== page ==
Other using include oil pulling, which removes toxins, whitens teeth and freshens breath, to kill lice when combined with apple cider vinegar, to clean and moisturize makeup brushes, a body/lip scrub, a massage oil, eyelash growth serum, cold sore treatment, to reduce indigestion, and a chest rub when combined with eucalyptus oil.

I started using coconut oil in 2008 as a moisturizer. I had to use something all-natural for a few weeks on doctor orders, and never went back to traditional lotions again. I liked the smell and the way my skin reacted (or didn’t react, is more like it) so much that I haven’t used traditional moisturizer since that time.  Not only does it moisturize well, the antibacterial properties help heal small cuts and scrapes quickly and without scarring.

It also aids the treatment of minor  skin problems, such as psoriasis, dermatitis and eczema, (fortunately I have no experience with these) and helps to delay the appearance of wrinkles. The is the result of its antioxidant properties. and is part of the reason coconut oil is often included in soaps, lotions and creams.

However, I prefer the raw form.  I use Parachute, which is pure coconut oil. It is somewhat greasy and will ruin clothing if you use too much, so beware, but the moisturizing properties and healing effects far outweigh the occasional clothing mishap. My teenage daughter adopted it  about a year ago and now refuses to use anything else on her skin.  Even my husband will use it on occasion.

I have previously covered the benefits of MCTs on weight loss and energy (see Favorite Biohack #1, Bulletproof Coffee), so I won’t go into detail on that again, but do not forget those benefits. They are important ones when you hit midlife.

Also don’t forget that it can help fight and delay the onset of Alzheimer’s Disease. There is an NIH sponsored study on this ongoing. Results are pending, but you can check it out here if you would like more information on the study, or read this article from a few years ago for more detailed information on a previous study.

Still think I am off my rocker? For a review of the top 77 uses for coconut oil, some of which I have listed already, view this article from Dr. Josh Axe. He isn’t off his rocker.

What are you thoughts in this? Do you use coconut oil? If so, for what?

 

 

 

 

Favorite Biohack #5 – Apple Cider Vinegar

Anyone who has heard me say I do shots of Apple Cider Vinegar usually thinks I am crazy.  I admit, this one is a little wonky and it is not for everyone. Its acidic and strong – and an incredible substance.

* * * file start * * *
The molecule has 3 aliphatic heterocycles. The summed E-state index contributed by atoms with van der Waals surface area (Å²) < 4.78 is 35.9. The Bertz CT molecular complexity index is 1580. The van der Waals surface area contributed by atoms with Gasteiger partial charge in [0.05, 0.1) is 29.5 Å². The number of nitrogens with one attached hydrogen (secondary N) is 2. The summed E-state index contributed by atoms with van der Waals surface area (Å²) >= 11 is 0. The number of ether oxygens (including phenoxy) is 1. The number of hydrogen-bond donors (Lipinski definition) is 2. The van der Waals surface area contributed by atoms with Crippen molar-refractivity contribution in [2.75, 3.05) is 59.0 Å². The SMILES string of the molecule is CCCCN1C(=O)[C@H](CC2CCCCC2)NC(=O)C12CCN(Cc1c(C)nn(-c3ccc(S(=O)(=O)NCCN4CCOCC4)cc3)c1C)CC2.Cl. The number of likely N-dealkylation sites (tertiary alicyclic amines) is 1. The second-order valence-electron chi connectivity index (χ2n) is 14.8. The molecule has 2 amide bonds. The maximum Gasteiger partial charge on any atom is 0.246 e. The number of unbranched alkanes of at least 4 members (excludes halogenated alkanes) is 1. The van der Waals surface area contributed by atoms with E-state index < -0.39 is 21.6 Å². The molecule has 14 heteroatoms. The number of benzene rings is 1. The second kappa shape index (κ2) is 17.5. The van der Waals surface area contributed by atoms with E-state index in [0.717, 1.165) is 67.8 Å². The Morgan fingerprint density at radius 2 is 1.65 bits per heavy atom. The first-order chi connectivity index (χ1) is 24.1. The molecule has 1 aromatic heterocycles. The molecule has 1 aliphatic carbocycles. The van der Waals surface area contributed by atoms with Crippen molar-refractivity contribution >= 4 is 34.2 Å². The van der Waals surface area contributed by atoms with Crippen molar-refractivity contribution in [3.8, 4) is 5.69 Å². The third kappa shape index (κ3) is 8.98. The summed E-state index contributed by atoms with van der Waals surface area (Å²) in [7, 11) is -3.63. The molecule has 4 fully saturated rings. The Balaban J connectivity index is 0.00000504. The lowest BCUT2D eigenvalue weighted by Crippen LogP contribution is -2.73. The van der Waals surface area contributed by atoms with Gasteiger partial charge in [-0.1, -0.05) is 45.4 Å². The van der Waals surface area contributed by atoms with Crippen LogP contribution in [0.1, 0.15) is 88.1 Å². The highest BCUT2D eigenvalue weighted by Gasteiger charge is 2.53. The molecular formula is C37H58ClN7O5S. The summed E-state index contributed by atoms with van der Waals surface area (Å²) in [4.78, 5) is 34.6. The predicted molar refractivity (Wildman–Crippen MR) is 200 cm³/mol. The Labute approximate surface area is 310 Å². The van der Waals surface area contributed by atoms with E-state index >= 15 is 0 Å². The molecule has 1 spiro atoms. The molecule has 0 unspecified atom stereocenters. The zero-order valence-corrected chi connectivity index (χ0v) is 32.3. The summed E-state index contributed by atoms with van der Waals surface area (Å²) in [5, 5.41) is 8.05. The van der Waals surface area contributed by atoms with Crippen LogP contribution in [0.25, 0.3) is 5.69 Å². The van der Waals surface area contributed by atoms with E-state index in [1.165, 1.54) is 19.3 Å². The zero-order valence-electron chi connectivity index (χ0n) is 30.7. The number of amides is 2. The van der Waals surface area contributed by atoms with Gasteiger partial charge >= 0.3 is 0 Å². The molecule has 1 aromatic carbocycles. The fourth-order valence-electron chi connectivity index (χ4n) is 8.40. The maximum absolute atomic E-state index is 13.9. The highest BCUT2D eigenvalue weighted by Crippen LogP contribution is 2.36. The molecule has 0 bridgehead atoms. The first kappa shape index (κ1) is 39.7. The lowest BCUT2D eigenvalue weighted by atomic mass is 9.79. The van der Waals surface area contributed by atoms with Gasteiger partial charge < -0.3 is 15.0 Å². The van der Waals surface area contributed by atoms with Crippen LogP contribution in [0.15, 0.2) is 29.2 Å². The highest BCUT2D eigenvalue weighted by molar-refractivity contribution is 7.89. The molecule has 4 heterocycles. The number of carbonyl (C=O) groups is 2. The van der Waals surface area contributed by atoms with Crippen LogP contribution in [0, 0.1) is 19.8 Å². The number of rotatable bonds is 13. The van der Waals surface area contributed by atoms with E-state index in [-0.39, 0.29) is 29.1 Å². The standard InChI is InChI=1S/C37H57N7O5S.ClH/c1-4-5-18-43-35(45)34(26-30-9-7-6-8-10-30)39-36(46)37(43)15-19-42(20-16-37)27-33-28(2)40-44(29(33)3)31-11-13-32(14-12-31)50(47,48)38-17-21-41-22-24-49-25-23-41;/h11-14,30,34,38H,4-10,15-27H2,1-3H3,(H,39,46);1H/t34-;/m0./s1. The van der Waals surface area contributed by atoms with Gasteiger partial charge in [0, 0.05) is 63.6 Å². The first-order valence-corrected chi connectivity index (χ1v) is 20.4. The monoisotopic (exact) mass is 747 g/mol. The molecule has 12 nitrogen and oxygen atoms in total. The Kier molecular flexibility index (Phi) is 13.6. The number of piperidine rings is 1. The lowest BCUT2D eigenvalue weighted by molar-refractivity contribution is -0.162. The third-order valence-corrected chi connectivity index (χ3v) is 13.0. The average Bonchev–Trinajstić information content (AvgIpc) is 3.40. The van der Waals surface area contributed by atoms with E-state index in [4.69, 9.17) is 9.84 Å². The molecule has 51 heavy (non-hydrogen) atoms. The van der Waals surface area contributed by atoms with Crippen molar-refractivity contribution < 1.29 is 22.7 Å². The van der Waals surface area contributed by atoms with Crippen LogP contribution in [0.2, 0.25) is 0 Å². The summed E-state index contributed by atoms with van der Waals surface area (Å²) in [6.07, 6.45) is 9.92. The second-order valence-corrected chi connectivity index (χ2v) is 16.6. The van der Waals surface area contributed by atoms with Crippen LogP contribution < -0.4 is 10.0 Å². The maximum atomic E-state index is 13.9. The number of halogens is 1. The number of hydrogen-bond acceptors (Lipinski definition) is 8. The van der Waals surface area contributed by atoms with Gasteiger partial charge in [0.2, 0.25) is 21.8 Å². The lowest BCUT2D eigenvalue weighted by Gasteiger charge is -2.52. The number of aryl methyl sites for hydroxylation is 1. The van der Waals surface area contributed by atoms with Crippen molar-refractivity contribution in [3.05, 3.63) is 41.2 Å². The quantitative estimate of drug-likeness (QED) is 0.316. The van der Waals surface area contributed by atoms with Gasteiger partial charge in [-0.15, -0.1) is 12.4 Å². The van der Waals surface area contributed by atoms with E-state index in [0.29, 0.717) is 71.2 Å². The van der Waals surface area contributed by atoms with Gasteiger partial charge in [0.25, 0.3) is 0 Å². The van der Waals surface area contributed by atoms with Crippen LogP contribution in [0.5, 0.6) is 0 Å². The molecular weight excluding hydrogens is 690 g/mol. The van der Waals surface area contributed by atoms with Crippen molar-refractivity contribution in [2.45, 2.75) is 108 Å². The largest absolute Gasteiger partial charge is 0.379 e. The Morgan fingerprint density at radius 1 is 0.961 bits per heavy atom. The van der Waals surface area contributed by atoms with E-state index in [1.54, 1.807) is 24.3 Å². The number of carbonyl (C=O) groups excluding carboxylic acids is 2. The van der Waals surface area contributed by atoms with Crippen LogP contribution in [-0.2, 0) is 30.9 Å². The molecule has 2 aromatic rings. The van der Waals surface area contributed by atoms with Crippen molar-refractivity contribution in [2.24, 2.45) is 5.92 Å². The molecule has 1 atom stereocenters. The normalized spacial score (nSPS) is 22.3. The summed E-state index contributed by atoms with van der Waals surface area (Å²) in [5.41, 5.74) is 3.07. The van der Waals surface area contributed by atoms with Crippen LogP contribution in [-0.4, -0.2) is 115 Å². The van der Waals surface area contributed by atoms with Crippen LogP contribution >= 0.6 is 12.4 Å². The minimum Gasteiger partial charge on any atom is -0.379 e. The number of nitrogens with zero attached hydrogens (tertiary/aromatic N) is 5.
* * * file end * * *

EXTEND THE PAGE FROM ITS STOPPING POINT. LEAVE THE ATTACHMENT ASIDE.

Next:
To hit the highlights of what ACV can do for you, it can:

  • Lower blood sugar
  • Immediate cure for indigestion
  • Weight loss
  • Antibacterial
  • Probiotic
  • Lower the risk of cancer
  • Soothe a sore throat

Let’s break these down a bit.

ACV can help lower blood sugar. It slows the rate of digestion,which has an effect on insulin sensitivity and results in lower blood sugar. Taken after a high carbohydrate meal, it can prevent a spike in blood sugar and the nap usually follows.

ACV is an immediate cure for digestion because it turns alkaline once in the body. This I didn’t believe and resisted trying because it didn’t make any sense to me. However, it is true and its now my go to for a bout of indigestion. Its also the reason for ACV being in my top 10 biohacks because it is immediate.

ACV allegedly can aid in weight loss because it helps you feel full. Studies are still ongoing on this and more information is definitely needed before we say ACV can definitely aid weight loss, but I suspect its because it slows digestion which leaves you feeling full longer and therefore you eat less.

ACV is an antibacterial agent. I have used it on small cuts and skin issues and they seemed to heal faster. I have also heard of it being used as a cleaning agent for this reason; especially useful if you are looking for an organic way to clean fruits and vegetables, your skin, hair or false teeth.

ACV is useful to help heal and restore your gut biome. Its alkalinity and antibacterial properties aid in eliminating harmful bacteria and promoting the growth of useful bacteria. This may be the primary reason that ACV boosts your immune system.

Studies are ongoing about the effect of ACV on cancer cells. There is information both supporting and disproving its use in the treatment of cancer.  Since it is part of my routine anyway, I am going to keep using it while its studied, and hopefully a positive link will be found. If not, there are enough other benefits for me to keep as part of my routine.

Again, it sound weird that an acidic substance will soothe a sore throat, but it does. Just as lemon will soothe a sore throat, so will ACV.  When I get a cold I start on a drink of  three tablespoons of ACV, a tablespoon of honey and the juice from half a lemon mixed into a mug of hot water.  I do this 3-4 times a day and before bed. I think I suffer less than the average person with a cold, which could be completely off base, but it makes me feel  like I am doing what I can to ease the cold.

There are many other uses out there – try this list of 101 uses from Dr. Oz, for example. These are the ones I use, but I would love to hear your uses. I am all for learning new ways to utilize this amazing liquid!